The WP29 states that, as an example of good practice, employers should undertake a DPIA prior to the introduction of any monitoring technology (irrespective of the technology concerned or the capabilities the technology possesses). The Opinion also explicitly mentions DPIAs in the context of automated decision making and profiling involving employees (i.e., where systematic and extensive evaluation of personal aspects related to individuals is concerned, based on automated processing and where such decisions produce legal effects or similarly significantly affects individuals).
Finally, the Opinion mentions that a DPIA should be carried out specifically in the context introducing Mobile Device Management (“MDM,” which allows employers to locate devices remotely, deploy specific configurations and/or applications, and delete data on demand) to the company.
Employee monitoring – general
A key topic of the Opinion is the monitoring of employees and employee behavior. The Opinion references a number of technologies that allow for more possibilities to monitor employees over time, across workplaces and at their homes, such as GPS-tracking of smartphones and vehicles, monitoring IT usage, the use of data loss prevention (“DLP”) tools, Next-Generation Firewalls (“NGFWs”), Unified Threat Management (“UTM”) systems, Transport Layer Security (“TLS”) interception, website filtering, content filtering, on-appliance reporting, security applications and measures that involve logging employee access to the employer’s systems (security and network log monitoring), eDiscovery technology, Bring-Your-Own-Device (“BYOD”), MDM technology, the use of wearable devices (e.g., health and fitness devices), and the use of CCTV (with or without facial recognition software).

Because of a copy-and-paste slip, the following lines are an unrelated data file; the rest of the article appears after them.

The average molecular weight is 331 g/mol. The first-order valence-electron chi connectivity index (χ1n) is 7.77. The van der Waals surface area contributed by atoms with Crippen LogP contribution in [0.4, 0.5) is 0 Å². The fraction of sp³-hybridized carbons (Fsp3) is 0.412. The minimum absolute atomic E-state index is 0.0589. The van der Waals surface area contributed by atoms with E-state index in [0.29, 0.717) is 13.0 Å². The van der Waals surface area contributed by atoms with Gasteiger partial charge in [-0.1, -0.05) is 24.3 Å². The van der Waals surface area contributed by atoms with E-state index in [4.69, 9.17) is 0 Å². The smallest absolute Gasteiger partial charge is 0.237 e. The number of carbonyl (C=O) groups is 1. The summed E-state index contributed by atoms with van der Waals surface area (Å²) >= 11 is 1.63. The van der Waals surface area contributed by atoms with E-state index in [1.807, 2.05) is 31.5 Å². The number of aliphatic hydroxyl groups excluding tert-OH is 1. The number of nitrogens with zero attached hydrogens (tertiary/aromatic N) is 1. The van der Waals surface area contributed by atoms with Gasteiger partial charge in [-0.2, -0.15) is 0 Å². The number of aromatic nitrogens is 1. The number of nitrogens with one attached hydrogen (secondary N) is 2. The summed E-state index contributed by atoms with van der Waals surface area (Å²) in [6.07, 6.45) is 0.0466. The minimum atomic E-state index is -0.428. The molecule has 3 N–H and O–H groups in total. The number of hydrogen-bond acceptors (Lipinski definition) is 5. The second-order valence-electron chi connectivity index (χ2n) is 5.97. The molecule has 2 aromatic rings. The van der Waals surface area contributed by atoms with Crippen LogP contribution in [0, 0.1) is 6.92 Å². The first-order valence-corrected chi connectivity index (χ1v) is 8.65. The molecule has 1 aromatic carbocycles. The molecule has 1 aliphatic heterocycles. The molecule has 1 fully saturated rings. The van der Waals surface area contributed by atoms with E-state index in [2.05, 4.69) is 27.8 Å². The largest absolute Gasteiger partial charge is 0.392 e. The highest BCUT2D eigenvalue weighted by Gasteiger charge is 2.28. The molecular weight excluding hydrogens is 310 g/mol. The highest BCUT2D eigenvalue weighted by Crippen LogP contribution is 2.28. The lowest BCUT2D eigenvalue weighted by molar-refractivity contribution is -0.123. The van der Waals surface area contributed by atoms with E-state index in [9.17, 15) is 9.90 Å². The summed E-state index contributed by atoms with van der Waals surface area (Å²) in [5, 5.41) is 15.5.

New forms of monitoring, such as monitoring the use of online services or location data from a smart device, are much less visible to employees than other, more traditional types of monitoring such as overt CCTV cameras. Therefore, the employer should provide and make readily available a monitoring policy concerning the purposes for when, and by whom, the monitored data can be accessed in order to also guide them about acceptable and unacceptable use of the network and facilities. Moreover, mitigating measures should be put in place to balance the impact monitoring efforts can have on employees, such as geographical limitations (ensuring that employees are only monitored in specific places) and time-related limitations (ensuring that monitoring takes place on an incidental basis, rather than continuously, as well as during business hours only). The transparency requirements (art. 10 and 11 DPD and art. 13 and 14 GDPR) demand that employees are provided with effective information on any monitoring activities, the purposes of the monitoring, and the possibilities for employees to prevent their data from being captured by monitoring technologies. Regarding privacy policies and notices, the WP29 recommends involving a representative sample of employees in the creation and evaluation of such policies and notices.
The Opinion also notes that extensive use of monitoring technologies may limit employees’ willingness and possibility to inform employers on irregularities that may damage the business. In this way, extensive monitoring may make the internal whistle-blower policies ineffective.
Monitoring IT usage